Joining the conversation
As an elected representative of the United States Senate, my priority is serving the needs of my constituents in Nebraska. A highlight of my job both in the state and in Washington is speaking with fellow Nebraskans about the issues affecting them in their daily lives...
In less than a week, automatic "across-the-board" budget cuts will go into effect, dangerously slashing the defense budget as well as jeopardizing thousands of American jobs. While Nebraskans know we must cut out-of-control government spending, I believe we should sensibly target these cuts at wasteful federal programs, not critical national security priorities...
2 problems, 1 solution: certainty
Like many Nebraskans, I watched the president's State of the Union address hoping we would hear specific policy proposals to address our nation's ongoing economic challenges, including our $16 trillion national debt. I was disappointed that instead of offering realistic ideas to cut government spending, the president focused his speech on plans to increase spending under the pretext of job creation...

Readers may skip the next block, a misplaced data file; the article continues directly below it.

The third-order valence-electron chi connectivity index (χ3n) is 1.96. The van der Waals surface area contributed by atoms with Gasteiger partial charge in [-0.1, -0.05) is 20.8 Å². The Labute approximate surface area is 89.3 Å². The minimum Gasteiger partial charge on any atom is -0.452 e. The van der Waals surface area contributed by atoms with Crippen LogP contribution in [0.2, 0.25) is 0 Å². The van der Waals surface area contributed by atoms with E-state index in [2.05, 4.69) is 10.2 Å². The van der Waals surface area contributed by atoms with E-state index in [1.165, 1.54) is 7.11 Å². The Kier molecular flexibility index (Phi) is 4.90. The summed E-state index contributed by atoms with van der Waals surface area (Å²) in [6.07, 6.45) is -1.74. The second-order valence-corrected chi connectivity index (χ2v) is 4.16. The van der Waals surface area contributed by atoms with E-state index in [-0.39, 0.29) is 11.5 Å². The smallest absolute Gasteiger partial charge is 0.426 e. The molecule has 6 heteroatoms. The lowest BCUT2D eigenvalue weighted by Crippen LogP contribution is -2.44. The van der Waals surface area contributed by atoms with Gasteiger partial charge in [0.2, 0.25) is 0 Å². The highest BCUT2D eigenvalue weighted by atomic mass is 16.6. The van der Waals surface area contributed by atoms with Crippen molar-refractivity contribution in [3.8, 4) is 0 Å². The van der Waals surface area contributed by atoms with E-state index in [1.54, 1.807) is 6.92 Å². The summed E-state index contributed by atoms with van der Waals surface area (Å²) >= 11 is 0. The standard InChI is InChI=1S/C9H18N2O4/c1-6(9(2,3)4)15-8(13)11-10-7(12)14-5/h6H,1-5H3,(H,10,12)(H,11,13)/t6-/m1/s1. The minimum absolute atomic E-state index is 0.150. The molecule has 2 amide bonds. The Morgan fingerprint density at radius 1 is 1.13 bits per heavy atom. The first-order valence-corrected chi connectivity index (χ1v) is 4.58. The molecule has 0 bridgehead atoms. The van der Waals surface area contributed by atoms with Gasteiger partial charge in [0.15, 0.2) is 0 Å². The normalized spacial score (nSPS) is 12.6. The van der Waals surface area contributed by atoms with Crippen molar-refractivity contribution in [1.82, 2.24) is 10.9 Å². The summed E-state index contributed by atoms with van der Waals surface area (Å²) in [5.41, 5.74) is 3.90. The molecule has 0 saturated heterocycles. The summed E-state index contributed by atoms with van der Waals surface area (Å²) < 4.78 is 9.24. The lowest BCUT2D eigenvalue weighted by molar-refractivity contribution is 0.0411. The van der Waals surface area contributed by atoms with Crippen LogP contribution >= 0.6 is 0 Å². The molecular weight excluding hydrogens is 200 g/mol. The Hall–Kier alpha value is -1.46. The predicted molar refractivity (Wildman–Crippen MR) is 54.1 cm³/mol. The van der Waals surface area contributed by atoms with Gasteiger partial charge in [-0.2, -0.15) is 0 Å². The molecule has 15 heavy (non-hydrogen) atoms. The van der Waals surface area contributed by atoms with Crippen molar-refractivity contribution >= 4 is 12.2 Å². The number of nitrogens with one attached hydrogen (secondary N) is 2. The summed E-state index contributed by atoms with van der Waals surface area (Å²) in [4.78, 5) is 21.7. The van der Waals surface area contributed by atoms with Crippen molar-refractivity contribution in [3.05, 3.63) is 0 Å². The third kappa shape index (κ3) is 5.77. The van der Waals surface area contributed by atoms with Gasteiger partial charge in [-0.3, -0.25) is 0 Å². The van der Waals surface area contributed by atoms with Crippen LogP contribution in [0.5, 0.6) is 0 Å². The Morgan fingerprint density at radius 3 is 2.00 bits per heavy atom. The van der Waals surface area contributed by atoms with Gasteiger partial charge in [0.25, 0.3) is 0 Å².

Cutting the red tape
For far too long, the federal government's reach has extended more and more into the everyday lives of citizens and businesses across Nebraska. Constituents often share with me, both in my office and as I travel the state, that we have got to get to work cutting all of the red tape coming out of Washington...
Nearly 1,400 days and counting
The last time the Senate passed a budget resolution was on April 29, 2009, or nearly 1,400 days ago. Think about it: the last time the Senate passed a budget, the iPad didn't even exist. Nebraskans understand that the only way to get our fiscal house in order is to get government spending under control. A budget is essential when you're running a family or business, it's even more essential when you're running the federal government...
A visit to Offutt, a word on rules
Recently, members of my state staff and I visited Offutt Air Force Base, which serves as home to the U.S. Strategic Command (STRATCOM). We began the visit to Offutt with a discussion of the 55th Wing with Colonel John Rauch. The "Fightin' Fifty-Fifth" operates a variety of aircraft to conduct operations from Offutt and other locations around the world. I was very impressed with the fine work they do and I am grateful for their service...
Time to get to work
On January 3, I had the privilege of taking the oath of office and becoming Nebraska's 39th United States Senator. I am grateful that members of my family and so many friends traveled from Nebraska to share this special day, and I am honored by the trust placed in me by Nebraskans. ...
U.S. Sen. Deb Fischer
Note from Washington
Deb. Fischer of Valentine, Nebraska, was elected to the U.S. Senate on Nov. 6, 2012. Previously, she served two years in the Nebraska Legislature, representing the 43rd District.